I want to set the JSTL locale which is used by <fmt:formatNumber> and friends. I know this is possible with <fmt:setLocale>, but I need to do it dynamically (depending on user data retrieved from my DB) and would prefer Java code - a filter class, to be precise.

I thought setting the session attribute javax.servlet.jsp.jstl.fmt.locale to my desired Locale instance would do the trick, but it is ignored: The JSTL tags keep using the browser locale.

I verified there are no page context or request attributes of the same name.

So what am I doing wrong? Or do I really need to do it from a JSP?

Reading the JSTL code, I found references to a LocalizationContext and think I need to set one. I couldn't quite figure out exactly how it fits into the picture or how to set one, though.

  • Have you tried to set the java value into request, via request.setAttribute()? JSTL (can also) read(s) the request scope. – Reporter May 25 '11 at 15:04
  • I just tried it, but it doesn't change anything. – Jens Bannmann May 25 '11 at 15:18

you need the 2nd:

3 ways to set JSTL locale: /as well as default application resource bundle, time zone, and data source/

  1. Set by a JSTL action – this allows specification of scope by the scope attribute.

    <fmt:setLocale value="en_US" scope="session"/>
  2. Set Programmatically – allows specification of scope via the Config API.

    import javax.servlet.jsp.jstl.core.Config;
    Config.set( session, Config.FMT_LOCALE, new java.util.Locale("en", "US") )
    // or Locale.forLanguageTag("en-US") (java 1.7 and later)
  3. Set by Context Initialization Parameters – specifies value used if setting not found in any of the standard scopes.


jstl-quick-reference (PDF)


You can just use EL in <fmt:setLocale>. It doesn't need to be a hardcoded value or something.

Here's an example:

<c:set var="language" value="${not empty param.language ? param.language : not empty language ? language : pageContext.request.locale}" scope="session" />
<fmt:setLocale value="${language}" />

If the language was supplied as request parameter with name language, then it will be set. Else if the language was already previously set in the session by attribute name language, then stick to it instead. Else use the user supplied locale in the request header.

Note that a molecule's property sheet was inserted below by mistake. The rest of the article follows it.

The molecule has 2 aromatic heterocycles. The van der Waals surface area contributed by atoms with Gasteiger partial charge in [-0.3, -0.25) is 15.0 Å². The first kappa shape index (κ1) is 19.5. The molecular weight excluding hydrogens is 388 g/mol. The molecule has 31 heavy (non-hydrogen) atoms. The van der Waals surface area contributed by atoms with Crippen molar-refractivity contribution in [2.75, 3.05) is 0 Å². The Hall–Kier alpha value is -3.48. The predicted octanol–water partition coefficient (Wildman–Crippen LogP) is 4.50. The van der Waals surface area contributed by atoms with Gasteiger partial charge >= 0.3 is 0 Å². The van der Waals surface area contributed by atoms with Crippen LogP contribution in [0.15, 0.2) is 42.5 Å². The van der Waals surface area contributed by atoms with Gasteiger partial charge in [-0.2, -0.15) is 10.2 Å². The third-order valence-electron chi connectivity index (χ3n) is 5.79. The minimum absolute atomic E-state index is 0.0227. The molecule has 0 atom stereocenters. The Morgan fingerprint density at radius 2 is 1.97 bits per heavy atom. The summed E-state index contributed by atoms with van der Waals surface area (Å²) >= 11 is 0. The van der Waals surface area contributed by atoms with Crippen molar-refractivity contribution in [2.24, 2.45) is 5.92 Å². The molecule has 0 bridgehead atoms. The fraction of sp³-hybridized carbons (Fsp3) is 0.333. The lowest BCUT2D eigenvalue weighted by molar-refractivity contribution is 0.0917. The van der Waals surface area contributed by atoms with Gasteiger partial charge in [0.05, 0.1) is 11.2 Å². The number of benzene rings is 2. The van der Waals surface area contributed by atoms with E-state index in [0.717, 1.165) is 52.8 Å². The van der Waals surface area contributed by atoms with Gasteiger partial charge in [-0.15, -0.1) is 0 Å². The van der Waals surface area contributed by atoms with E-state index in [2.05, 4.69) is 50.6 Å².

If you do a session.setAttribute("language", language) in your filter code, then it will be used -if no request parameter is been set.

See also:

  • I know I don't need hardcoded values for setLocale. I would still prefer a "clean" solution in a Java class, though. – Jens Bannmann May 25 '11 at 15:25
  • 1
    I honestly don't see how fiddling with view taglib specific classes from inside the controller is more "clean". – BalusC May 25 '11 at 15:26
  • This is a matter of taste, obviously. I myself would prefer to not rely on a JSP (include) to do the right thing. Java code, on the other hand, is covered by unit tests, can be refactored with tool support and so on... – Jens Bannmann May 25 '11 at 15:31
  • BalusC, probably what OP wants is to avoid the need for calling <fmt:setLocale> in each jsp in the DRY tradition. – Tahir Akhtar May 25 '11 at 15:32
  • @Jens: Just set the necessary attribute in the filter and reference it in <fmt:setLocale>? I don't see how that would break unit tests or refactoring. @Tahir: Use templates/<jsp:include> wisely. – BalusC May 25 '11 at 16:55

As far as I know, 'javax.servlet.jsp.jstl.fmt.locale' is overridden by the browser's locale. JSTL uses the browser's locale and if that's not found, it uses a fallback locale. So you can set a request attribute to specify that locale. Add this line to your controller

request.setAttribute("javax.servlet.jsp.jstl.fmt.fallbackLocale.request", "en-us");

Using this will set the locale which JSTL will use. Note the .request in the attribute name, if you set this attribute to some other scope, you'll have to use different suffix. For HttpSession the suffix is .session, for ServletContext the suffix is .application


If you are dependent on data from DB, may be there is better way to insert this logic into your 'router' or 'controller' (depends on which framework are you using). Just extend url with parameter ?lang='en'

Hope this helps

  • I don't understand how this helps JSTL. I would still have to add the <fmt:setLocale> tag to the JSP, right? This is exactly the thing I want to avoid. – Jens Bannmann May 25 '11 at 15:16

There is another way. In the servlet, you can set the locale by creating a session attribute, like so:

request.getSession().setAttribute("javax.servlet.jsp.jstl.fmt.locale.session", "ko-KR");

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